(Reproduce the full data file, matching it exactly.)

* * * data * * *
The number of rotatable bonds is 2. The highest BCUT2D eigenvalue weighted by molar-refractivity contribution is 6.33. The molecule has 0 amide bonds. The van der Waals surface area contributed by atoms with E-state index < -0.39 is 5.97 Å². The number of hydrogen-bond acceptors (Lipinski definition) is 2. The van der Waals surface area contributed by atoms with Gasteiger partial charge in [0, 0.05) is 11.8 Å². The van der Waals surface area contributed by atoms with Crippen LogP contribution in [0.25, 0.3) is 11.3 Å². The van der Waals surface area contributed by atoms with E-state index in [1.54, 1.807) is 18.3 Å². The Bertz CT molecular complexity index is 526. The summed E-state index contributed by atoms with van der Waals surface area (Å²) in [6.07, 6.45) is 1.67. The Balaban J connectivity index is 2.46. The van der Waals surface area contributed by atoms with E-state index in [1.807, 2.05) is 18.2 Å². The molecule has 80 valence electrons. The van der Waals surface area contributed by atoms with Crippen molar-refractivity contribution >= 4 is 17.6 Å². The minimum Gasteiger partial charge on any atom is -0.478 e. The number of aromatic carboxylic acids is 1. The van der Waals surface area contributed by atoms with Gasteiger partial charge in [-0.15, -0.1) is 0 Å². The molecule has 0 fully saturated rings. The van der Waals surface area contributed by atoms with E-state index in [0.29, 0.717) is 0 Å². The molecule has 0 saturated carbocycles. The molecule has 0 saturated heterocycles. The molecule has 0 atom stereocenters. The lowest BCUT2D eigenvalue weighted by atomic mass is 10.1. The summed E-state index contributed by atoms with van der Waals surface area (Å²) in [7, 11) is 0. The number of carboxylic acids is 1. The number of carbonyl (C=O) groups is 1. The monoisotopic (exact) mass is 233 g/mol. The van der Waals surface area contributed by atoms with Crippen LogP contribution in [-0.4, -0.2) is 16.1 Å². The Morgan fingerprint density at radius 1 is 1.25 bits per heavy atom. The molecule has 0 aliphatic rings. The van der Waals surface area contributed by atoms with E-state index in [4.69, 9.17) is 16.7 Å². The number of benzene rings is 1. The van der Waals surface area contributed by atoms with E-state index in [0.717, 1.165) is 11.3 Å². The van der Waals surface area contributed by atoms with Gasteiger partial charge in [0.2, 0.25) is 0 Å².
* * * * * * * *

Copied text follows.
The number of rotatable bonds is 2. The highest BCUT2D eigenvalue weighted by molar-refractivity contribution is 6.33. The molecule has 0 amide bonds. The van der Waals surface area contributed by atoms with E-state index < -0.39 is 5.97 Å². The number of hydrogen-bond acceptors (Lipinski definition) is 2. The van der Waals surface area contributed by atoms with Gasteiger partial charge in [0, 0.05) is 11.8 Å². The van der Waals surface area contributed by atoms with Crippen LogP contribution in [0.25, 0.3) is 11.3 Å². The van der Waals surface area contributed by atoms with E-state index in [1.54, 1.807) is 18.3 Å². The Bertz CT molecular complexity index is 526. The summed E-state index contributed by atoms with van der Waals surface area (Å²) in [6.07, 6.45) is 1.67. The Balaban J connectivity index is 2.46. The van der Waals surface area contributed by atoms with E-state index in [1.807, 2.05) is 18.2 Å². The molecule has 80 valence electrons. The van der Waals surface area contributed by atoms with Crippen molar-refractivity contribution >= 4 is 17.6 Å². The minimum Gasteiger partial charge on any atom is -0.478 e. The number of aromatic carboxylic acids is 1. The van der Waals surface area contributed by atoms with Gasteiger partial charge in [-0.15, -0.1) is 0 Å². The molecule has 0 fully saturated rings. The van der Waals surface area contributed by atoms with E-state index in [0.29, 0.717) is 0 Å². The molecule has 0 saturated carbocycles. The molecule has 0 saturated heterocycles. The molecule has 0 atom stereocenters. The lowest BCUT2D eigenvalue weighted by atomic mass is 10.1. The summed E-state index contributed by atoms with van der Waals surface area (Å²) in [7, 11) is 0. The number of carboxylic acids is 1. The number of carbonyl (C=O) groups is 1. The monoisotopic (exact) mass is 233 g/mol. The van der Waals surface area contributed by atoms with Crippen LogP contribution in [-0.4, -0.2) is 16.1 Å². The Morgan fingerprint density at radius 1 is 1.25 bits per heavy atom. The molecule has 0 aliphatic rings. The van der Waals surface area contributed by atoms with E-state index in [4.69, 9.17) is 16.7 Å². The number of benzene rings is 1. The van der Waals surface area contributed by atoms with E-state index in [0.717, 1.165) is 11.3 Å². The van der Waals surface area contributed by atoms with Gasteiger partial charge in [0.2, 0.25) is 0 Å².